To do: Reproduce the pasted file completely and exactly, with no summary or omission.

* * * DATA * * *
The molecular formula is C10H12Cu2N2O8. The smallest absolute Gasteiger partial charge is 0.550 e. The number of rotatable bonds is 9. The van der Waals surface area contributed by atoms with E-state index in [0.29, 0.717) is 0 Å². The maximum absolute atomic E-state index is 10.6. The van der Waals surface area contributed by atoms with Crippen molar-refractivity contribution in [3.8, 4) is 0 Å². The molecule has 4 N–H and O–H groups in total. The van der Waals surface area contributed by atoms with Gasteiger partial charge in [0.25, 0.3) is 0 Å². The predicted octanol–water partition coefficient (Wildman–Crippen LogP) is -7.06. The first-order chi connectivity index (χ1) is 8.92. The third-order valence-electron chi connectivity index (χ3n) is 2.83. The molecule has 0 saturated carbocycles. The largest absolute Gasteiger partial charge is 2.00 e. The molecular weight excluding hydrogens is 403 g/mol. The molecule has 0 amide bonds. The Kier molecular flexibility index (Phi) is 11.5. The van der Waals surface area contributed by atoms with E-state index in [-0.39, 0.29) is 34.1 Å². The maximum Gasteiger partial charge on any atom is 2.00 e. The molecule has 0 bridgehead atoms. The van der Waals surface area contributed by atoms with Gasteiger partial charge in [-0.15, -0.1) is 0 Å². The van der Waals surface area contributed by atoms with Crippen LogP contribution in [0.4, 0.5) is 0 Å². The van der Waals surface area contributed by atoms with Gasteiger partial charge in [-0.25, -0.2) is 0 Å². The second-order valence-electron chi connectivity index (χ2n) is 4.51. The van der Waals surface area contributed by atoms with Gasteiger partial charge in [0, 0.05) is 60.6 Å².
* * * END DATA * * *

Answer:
The molecular formula is C10H12Cu2N2O8. The smallest absolute Gasteiger partial charge is 0.550 e. The number of rotatable bonds is 9. The van der Waals surface area contributed by atoms with E-state index in [0.29, 0.717) is 0 Å². The maximum absolute atomic E-state index is 10.6. The van der Waals surface area contributed by atoms with Crippen molar-refractivity contribution in [3.8, 4) is 0 Å². The molecule has 4 N–H and O–H groups in total. The van der Waals surface area contributed by atoms with Gasteiger partial charge in [0.25, 0.3) is 0 Å². The predicted octanol–water partition coefficient (Wildman–Crippen LogP) is -7.06. The first-order chi connectivity index (χ1) is 8.92. The third-order valence-electron chi connectivity index (χ3n) is 2.83. The molecule has 0 saturated carbocycles. The largest absolute Gasteiger partial charge is 2.00 e. The molecular weight excluding hydrogens is 403 g/mol. The molecule has 0 amide bonds. The Kier molecular flexibility index (Phi) is 11.5. The van der Waals surface area contributed by atoms with E-state index in [-0.39, 0.29) is 34.1 Å². The maximum Gasteiger partial charge on any atom is 2.00 e. The molecule has 0 bridgehead atoms. The van der Waals surface area contributed by atoms with Gasteiger partial charge in [-0.15, -0.1) is 0 Å². The van der Waals surface area contributed by atoms with Crippen LogP contribution in [0.4, 0.5) is 0 Å². The van der Waals surface area contributed by atoms with Gasteiger partial charge in [-0.25, -0.2) is 0 Å². The second-order valence-electron chi connectivity index (χ2n) is 4.51. The van der Waals surface area contributed by atoms with Gasteiger partial charge in [0, 0.05) is 60.6 Å².